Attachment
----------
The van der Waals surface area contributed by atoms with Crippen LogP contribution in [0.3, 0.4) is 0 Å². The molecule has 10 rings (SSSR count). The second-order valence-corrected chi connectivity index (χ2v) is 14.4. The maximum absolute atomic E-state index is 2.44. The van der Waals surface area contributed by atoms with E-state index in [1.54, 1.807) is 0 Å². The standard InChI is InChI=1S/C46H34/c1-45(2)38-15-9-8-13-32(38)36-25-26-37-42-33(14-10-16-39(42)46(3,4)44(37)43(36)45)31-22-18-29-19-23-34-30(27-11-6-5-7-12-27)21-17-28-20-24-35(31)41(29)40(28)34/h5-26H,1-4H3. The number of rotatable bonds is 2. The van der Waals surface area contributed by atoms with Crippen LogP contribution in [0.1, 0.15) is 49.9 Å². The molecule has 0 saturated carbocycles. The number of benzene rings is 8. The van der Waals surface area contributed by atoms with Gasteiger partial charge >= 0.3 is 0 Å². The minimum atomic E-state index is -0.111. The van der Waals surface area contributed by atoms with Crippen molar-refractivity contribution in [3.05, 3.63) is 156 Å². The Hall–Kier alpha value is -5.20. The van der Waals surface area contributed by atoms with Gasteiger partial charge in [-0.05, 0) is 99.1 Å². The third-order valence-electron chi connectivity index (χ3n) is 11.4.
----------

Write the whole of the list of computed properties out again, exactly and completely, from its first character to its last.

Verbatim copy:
The van der Waals surface area contributed by atoms with Crippen LogP contribution in [0.3, 0.4) is 0 Å². The molecule has 10 rings (SSSR count). The second-order valence-corrected chi connectivity index (χ2v) is 14.4. The maximum absolute atomic E-state index is 2.44. The van der Waals surface area contributed by atoms with E-state index in [1.54, 1.807) is 0 Å². The standard InChI is InChI=1S/C46H34/c1-45(2)38-15-9-8-13-32(38)36-25-26-37-42-33(14-10-16-39(42)46(3,4)44(37)43(36)45)31-22-18-29-19-23-34-30(27-11-6-5-7-12-27)21-17-28-20-24-35(31)41(29)40(28)34/h5-26H,1-4H3. The number of rotatable bonds is 2. The van der Waals surface area contributed by atoms with Crippen LogP contribution in [0.1, 0.15) is 49.9 Å². The molecule has 0 saturated carbocycles. The number of benzene rings is 8. The van der Waals surface area contributed by atoms with Gasteiger partial charge >= 0.3 is 0 Å². The minimum atomic E-state index is -0.111. The van der Waals surface area contributed by atoms with Crippen molar-refractivity contribution in [3.05, 3.63) is 156 Å². The Hall–Kier alpha value is -5.20. The van der Waals surface area contributed by atoms with Gasteiger partial charge in [-0.05, 0) is 99.1 Å². The third-order valence-electron chi connectivity index (χ3n) is 11.4.